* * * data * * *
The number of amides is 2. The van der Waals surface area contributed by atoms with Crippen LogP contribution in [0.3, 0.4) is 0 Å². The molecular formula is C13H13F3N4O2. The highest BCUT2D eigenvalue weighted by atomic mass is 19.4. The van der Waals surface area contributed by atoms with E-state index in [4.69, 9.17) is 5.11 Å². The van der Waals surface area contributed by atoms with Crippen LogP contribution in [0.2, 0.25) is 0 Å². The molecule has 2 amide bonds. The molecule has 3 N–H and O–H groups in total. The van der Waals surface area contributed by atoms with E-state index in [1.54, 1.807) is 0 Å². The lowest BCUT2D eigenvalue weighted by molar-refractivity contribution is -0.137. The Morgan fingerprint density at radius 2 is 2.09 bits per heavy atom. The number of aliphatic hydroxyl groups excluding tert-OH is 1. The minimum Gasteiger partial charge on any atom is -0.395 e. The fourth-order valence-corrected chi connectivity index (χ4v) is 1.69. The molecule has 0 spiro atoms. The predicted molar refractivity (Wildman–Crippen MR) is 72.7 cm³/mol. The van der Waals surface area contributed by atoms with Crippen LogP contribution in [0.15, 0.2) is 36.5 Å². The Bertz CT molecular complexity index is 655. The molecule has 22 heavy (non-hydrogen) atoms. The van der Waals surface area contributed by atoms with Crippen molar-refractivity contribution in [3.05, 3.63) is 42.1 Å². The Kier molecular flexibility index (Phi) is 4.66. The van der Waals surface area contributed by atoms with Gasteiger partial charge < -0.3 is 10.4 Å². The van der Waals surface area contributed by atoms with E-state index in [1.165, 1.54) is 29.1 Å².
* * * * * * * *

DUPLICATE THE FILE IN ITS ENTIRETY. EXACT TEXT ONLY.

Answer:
The number of amides is 2. The van der Waals surface area contributed by atoms with Crippen LogP contribution in [0.3, 0.4) is 0 Å². The molecular formula is C13H13F3N4O2. The highest BCUT2D eigenvalue weighted by atomic mass is 19.4. The van der Waals surface area contributed by atoms with E-state index in [4.69, 9.17) is 5.11 Å². The van der Waals surface area contributed by atoms with Crippen LogP contribution in [0.2, 0.25) is 0 Å². The molecule has 2 amide bonds. The molecule has 3 N–H and O–H groups in total. The van der Waals surface area contributed by atoms with E-state index in [1.54, 1.807) is 0 Å². The lowest BCUT2D eigenvalue weighted by molar-refractivity contribution is -0.137. The Morgan fingerprint density at radius 2 is 2.09 bits per heavy atom. The number of aliphatic hydroxyl groups excluding tert-OH is 1. The minimum Gasteiger partial charge on any atom is -0.395 e. The fourth-order valence-corrected chi connectivity index (χ4v) is 1.69. The molecule has 0 spiro atoms. The predicted molar refractivity (Wildman–Crippen MR) is 72.7 cm³/mol. The van der Waals surface area contributed by atoms with Crippen LogP contribution in [0.15, 0.2) is 36.5 Å². The Bertz CT molecular complexity index is 655. The molecule has 22 heavy (non-hydrogen) atoms. The van der Waals surface area contributed by atoms with Crippen molar-refractivity contribution in [3.05, 3.63) is 42.1 Å². The Kier molecular flexibility index (Phi) is 4.66. The van der Waals surface area contributed by atoms with Gasteiger partial charge < -0.3 is 10.4 Å². The van der Waals surface area contributed by atoms with E-state index in [1.165, 1.54) is 29.1 Å².